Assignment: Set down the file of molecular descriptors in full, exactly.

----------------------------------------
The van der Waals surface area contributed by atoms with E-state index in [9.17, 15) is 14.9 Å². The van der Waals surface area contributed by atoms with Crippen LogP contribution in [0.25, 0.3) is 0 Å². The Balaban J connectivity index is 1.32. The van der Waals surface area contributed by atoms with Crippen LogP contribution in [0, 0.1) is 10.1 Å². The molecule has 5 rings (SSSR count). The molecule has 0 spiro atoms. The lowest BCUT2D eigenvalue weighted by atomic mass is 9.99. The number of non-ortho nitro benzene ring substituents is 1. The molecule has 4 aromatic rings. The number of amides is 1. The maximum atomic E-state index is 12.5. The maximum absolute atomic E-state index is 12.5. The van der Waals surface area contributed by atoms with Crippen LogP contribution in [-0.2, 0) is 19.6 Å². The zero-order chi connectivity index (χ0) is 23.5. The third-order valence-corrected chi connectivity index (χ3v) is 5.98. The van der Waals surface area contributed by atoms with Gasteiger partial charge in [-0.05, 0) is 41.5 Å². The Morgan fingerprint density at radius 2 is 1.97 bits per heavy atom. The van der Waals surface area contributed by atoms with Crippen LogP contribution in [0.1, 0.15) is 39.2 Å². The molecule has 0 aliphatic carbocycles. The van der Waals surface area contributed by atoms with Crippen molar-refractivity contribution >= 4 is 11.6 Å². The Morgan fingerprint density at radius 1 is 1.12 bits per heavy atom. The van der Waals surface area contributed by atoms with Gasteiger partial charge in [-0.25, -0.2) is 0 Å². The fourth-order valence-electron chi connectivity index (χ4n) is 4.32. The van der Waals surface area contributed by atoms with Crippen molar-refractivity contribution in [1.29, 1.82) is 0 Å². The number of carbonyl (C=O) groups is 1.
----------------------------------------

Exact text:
The van der Waals surface area contributed by atoms with E-state index in [9.17, 15) is 14.9 Å². The van der Waals surface area contributed by atoms with Crippen LogP contribution in [0.25, 0.3) is 0 Å². The Balaban J connectivity index is 1.32. The van der Waals surface area contributed by atoms with Crippen LogP contribution in [0, 0.1) is 10.1 Å². The molecule has 5 rings (SSSR count). The molecule has 0 spiro atoms. The lowest BCUT2D eigenvalue weighted by atomic mass is 9.99. The number of non-ortho nitro benzene ring substituents is 1. The molecule has 4 aromatic rings. The number of amides is 1. The maximum atomic E-state index is 12.5. The maximum absolute atomic E-state index is 12.5. The van der Waals surface area contributed by atoms with Crippen LogP contribution in [-0.2, 0) is 19.6 Å². The zero-order chi connectivity index (χ0) is 23.5. The third-order valence-corrected chi connectivity index (χ3v) is 5.98. The van der Waals surface area contributed by atoms with Gasteiger partial charge in [-0.05, 0) is 41.5 Å². The Morgan fingerprint density at radius 2 is 1.97 bits per heavy atom. The van der Waals surface area contributed by atoms with Crippen LogP contribution in [0.1, 0.15) is 39.2 Å². The molecule has 0 aliphatic carbocycles. The van der Waals surface area contributed by atoms with Crippen molar-refractivity contribution >= 4 is 11.6 Å². The Morgan fingerprint density at radius 1 is 1.12 bits per heavy atom. The van der Waals surface area contributed by atoms with Gasteiger partial charge in [-0.25, -0.2) is 0 Å². The fourth-order valence-electron chi connectivity index (χ4n) is 4.32. The van der Waals surface area contributed by atoms with Crippen molar-refractivity contribution in [1.29, 1.82) is 0 Å². The number of carbonyl (C=O) groups is 1.